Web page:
06/03/10 12:35 AM ET
Harris reflects on World Series run in Houston
By Gene Duffey / Special to MLB.com
Harris pinch-ran in Game 3 and pinch-hit in Game 4, staying in to play second base while his White Sox completed a sweep of Houston.
"I pinch-hit against Brad Lidge, base hit to left field, 2-2 count," said Harris. "I remember everything about it. You never think of a sweep in the World Series. You anticipate it going seven, or six, but a sweep, never really imagined that."
Game 4 was the key when the White Sox won 7-5 in 14 innings on Geoff Blum's pinch-hit home run. Blum had played for the Astros before and is back with them now.
"Geoff Blum, what a great guy," said Harris of his ex-teammate. "It couldn't happen to a better guy. Every time I see him, it's always 'Group Four.' That was our hitting group [during batting practice], the guys who didn't play that much. We did some big things in that World Series."
Harris said he wears his World Series ring only occasionally.
"Sometimes when I'm struggling mentally, when I'm down, I'll wear it to the ballpark, remind myself I'm a champion," Harris said. "It makes me forget about whatever slump I'm in. It's something you can always remember and always treasure."
Harris saw Houston's Lance Berkman again Tuesday night at first base when Harris was hit by a pitch and drove in a run in the eighth inning.
"You couldn't get Berkman out in the World Series," Harris said. "We're both struggling right now. I said [to him], 'They can't keep us down for too long.' He said to me something that's going to stick with me for the rest of my career: 'Willie, I like your attitude.' For someone of that caliber to say that made me feel really good. I don't play a whole lot and you have to have a positive attitude."
Harris said he stays in touch with former White Sox teammates such as Frank Thomas, Carl Everett, Jon Garland and Aaron Rowand.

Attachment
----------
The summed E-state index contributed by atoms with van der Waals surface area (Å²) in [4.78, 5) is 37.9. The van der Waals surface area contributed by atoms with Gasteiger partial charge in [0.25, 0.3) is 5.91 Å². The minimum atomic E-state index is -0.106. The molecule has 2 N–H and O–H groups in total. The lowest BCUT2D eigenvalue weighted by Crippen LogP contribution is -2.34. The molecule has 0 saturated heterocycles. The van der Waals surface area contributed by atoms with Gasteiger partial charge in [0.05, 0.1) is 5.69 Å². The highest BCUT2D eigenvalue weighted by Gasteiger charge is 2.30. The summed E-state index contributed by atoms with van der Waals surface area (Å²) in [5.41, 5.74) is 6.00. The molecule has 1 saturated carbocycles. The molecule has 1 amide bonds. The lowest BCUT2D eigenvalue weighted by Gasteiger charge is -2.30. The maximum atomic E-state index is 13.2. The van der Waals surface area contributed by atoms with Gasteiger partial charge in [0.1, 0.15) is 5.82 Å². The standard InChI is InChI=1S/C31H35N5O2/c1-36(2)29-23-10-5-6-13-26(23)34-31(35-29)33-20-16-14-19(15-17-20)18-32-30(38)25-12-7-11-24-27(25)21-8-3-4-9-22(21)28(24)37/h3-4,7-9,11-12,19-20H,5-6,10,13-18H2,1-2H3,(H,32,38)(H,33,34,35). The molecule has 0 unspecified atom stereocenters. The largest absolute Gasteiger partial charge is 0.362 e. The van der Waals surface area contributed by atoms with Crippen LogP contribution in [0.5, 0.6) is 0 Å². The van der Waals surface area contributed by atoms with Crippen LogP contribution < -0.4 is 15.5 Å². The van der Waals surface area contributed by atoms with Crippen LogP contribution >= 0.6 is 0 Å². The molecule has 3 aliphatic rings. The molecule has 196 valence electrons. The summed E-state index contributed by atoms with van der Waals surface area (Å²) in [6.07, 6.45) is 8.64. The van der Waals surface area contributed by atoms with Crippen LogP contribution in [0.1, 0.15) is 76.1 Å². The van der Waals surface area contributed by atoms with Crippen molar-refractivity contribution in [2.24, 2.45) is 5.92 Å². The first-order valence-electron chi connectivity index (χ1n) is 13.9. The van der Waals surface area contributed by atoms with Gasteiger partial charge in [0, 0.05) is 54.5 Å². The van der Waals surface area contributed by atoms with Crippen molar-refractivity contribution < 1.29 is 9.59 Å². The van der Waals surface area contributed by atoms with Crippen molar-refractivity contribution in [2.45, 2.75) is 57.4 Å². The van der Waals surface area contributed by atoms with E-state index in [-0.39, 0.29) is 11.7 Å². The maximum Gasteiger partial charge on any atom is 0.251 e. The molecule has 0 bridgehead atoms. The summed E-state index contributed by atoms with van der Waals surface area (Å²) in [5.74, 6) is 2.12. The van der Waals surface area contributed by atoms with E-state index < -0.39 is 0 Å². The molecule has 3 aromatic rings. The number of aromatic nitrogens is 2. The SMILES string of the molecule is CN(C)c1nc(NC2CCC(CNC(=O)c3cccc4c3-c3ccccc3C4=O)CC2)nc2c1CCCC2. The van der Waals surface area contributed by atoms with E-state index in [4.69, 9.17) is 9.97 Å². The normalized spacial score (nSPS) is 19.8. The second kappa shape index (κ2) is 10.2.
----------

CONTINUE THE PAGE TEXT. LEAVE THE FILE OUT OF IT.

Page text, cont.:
"That's the best thing about baseball," Harris said. "You're able to build relationships with guys. That's what I like about this club. We have great chemistry and guys care about each other."
Strasburg making final Minors tuneup
HOUSTON -- Right-hander Stephen Strasburg, the best known Minor Leaguer in the country, will get one more start with Triple-A Syracuse on Thursday before joining the Washington Nationals.
Strasburg, who is scheduled to make his Major League debut, next Tuesday at home against Pittsburgh, will start for the Chiefs against Buffalo live on MiLB.TV at 1 p.m. ET.The 6-foot-4 Strasburg, out of San Diego State, has been mowing down Minor Leaguers this season. "He's pretty much proven everything he needs to prove in the Minor Leagues," Nationals reliever Tyler Walker said. "We're going to welcome him with open arms and treat him like everybody else."
He began the year with Double-A Harrisburg and went 3-1 with a 1.64 ERA in five games. He has put up similarly jaw-dropping numbers for Syracuse, going 3-1 with a 1.27 ERA."This is a tough game. Every night you have to be ready," Walker said. "We're expecting big things from him."
Strasburg has 60 strikeouts and only 12 walks in 50 1/3 innings between the two Minor League affiliates of the Nationals. He has allowed only one home run.Washington manager Jim Riggleman reiterated before Wednesday night's game at Houston that no decision had been made on whom Strasburg would replace in the rotation.